KJZZ is a service of Rio Salado College, and Maricopa Community Colleges
Privacy Policy | FCC Public File | Contest Rules
Copyright © 2024 KJZZ/Rio Salado College/MCCCD
Play Live Radio
Next Up:
0:00 0:00
Available On Air Stations

Mark Zuckerberg Helped Fund Arizona Election Operations. Then Republican Lawmaker Voted To Block Private Grants

Election officials across the country, including some in Arizona, turned to private grants to help fund the cost of a safe and secure election amid the pandemic. Last week, Republicans in the Arizona House voted to prohibit Arizona’s election officials from accepting those dollars ever again.

HB 2569 passed on a party-line vote. It would ban officials at all levels of government — city, county and state — from accepting private funds to help pay for any aspect of election operations, including voter registration.

Rep. Jake Hoffman (R-Queen Creek) described elections as a core government responsibility. Keeping the funds in house is a matter of integrity, he said.

“We’ve heard that over the last four years. Our colleagues across the aisle have been adamant there (was) foreign interference, Russian interference in the election in 2016,” Hoffman said. “We are all on the same page. There should not be any type of foreign influence or interference in our election system.”

For Republicans, it was a domestic source of funding that drew their ire: Facebook founder Mark Zuckerberg and his wife, Priscilla Chan, who donated hundreds of millions of dollars to election nonprofits that in turn distributed funds across the country, including in Arizona.

The bill’s supporters can’t point to an instance in Arizona of the grants being spent in a partisan matter. But they warn even the perception of Zuckerberg’s influence is problematic, and reason enough to ensure state and local governments are the only source of election funding.

To an extent, Democrats like Rep. Kelli Butler agreed.

“Sounded like we all came to an agreement that it is the duty of taxpayers to fund the elections. But the fact is, we aren’t doing that right now,” Butler said. “And when we don’t have enough money to do that, I can’t blame them in the last election for seeking the funds they needed to perform those critical functions and keep our elections safe.”

That’s exactly the situation David Becker, executive director of the Center for Election Innovation and Research, watched play out in many states last fall. Governments all over the country, at all levels, didn’t step up, he said. By September, he’d found a way to fill the void.

“It certainly isn’t Plan A to have philanthropy step in to perform, to help fund what should be basic governmental functions,” Becker said.

Becker’s nonprofit accepted more than $50 million from Zuckerberg and Chan, and then offered those funds to top election officials in all 50 states and the District of Columbia.

Twenty-four applied, he said.

“There are states that were heavy Trump states that we gave money to, and there are states that were heavy Biden states that we gave money to,” Becker said. “And both are successes, because they led to high turnout of voters who found a way to express their voice in the middle of a global pandemic.”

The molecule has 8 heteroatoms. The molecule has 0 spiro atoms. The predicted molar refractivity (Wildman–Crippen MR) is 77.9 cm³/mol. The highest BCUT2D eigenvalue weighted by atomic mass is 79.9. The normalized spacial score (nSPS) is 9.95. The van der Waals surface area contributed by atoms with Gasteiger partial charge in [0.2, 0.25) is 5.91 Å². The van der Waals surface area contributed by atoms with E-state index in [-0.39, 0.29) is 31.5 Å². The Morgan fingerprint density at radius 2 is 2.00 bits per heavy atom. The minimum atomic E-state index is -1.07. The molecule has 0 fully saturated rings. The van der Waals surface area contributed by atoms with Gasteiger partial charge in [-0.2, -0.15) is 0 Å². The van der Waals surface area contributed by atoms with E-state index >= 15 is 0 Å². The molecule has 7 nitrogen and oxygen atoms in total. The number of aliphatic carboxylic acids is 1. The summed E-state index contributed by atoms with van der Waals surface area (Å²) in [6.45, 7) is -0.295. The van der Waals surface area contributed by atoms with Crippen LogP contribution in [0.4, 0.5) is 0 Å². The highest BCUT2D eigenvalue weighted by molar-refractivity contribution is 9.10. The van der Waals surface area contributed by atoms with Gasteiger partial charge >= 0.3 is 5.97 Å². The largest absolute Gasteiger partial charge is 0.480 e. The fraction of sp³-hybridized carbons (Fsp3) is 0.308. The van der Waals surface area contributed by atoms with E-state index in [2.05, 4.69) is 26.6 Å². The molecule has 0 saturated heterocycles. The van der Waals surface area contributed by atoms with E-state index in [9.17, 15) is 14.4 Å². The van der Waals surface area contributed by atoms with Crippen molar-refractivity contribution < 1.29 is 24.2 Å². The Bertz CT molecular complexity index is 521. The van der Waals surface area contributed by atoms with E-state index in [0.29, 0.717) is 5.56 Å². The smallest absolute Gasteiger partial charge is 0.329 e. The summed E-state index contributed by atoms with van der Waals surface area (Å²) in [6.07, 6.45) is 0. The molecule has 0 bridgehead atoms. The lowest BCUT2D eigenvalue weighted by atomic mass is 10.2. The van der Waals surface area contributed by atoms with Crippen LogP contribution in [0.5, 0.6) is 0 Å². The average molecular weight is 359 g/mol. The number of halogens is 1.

CEIR’s grants were designed to help states communicate with voters. Beyond that, state officials had full discretion how to best spend those dollars, Becker said. Arizona spent its nearly $4.8 million share on a statewide voter outreach program with a little over a month to go before election day.

Republican lawmakers have denied Arizona’s Democratic secretary of state, Katie Hobbs, funds for such a program in the past. Last summer, Republicans on the Joint Legislative Budget Committee stripped Hobbs of a $500,000 federal grant for voter outreach. Lawmakers said the money would be better spent by county election officials, even though those same officials supported Hobbs’ plan.

Will Gaona, Hobbs’ legislative affairs director, said the last-minute funding for outreach was crucial in a year when voting options were altered to accommodate coronavirus safety measures.

“From our office’s perspective, a very important part of election integrity is making sure that people can actually participate, that they know how to participate and have a meaningful opportunity to do so,” Gaona said.

Nine Arizona counties also received Zuckerberg and Chan’s donations through a separate nonprofit: The Center for Tech and Civic Life. Counties spent the money on a variety of needs, from training and paying poll workers, voter education and rent for venues large enough to allow safe distances between voters at in-person polling places.

La Paz County, one of the smallest in Arizona, spent its $18,000 replacing an old camera system that broke days before the August primary. Kimmy Olsen, the county’s deputy elections director, said officials had to use a laptop’s camera as an alternative to ensure voters had a socially-distanced way to observe the vote-counting process. Now they’ve got a brand new camera for future elections.

“It was actually a godsend that it showed up on our doorstep the way that it did,” Olsen said. “Because like I said, us smaller counties, we do struggle to survive, to get the things that we need.”

Olsen said she’d gladly accept grants if they’re offered again.

Becker said CEIR would gladly offer grants again, as long as donations are available and the funds are needed. But he’d rather that wasn’t the case.

“I hope the lesson that we take from this is we need to make sure that the government adequately funds one of its primary obligations, which is the facilitation of democracy, elections in the United States, regardless of conditions,” he said.

Opponents of HB 2569 say unless the effort to block grants is paired with additional state funding for education, there will be fewer opportunities to vote.

More Stories From KJZZ

Ben Giles is a senior editor at KJZZ.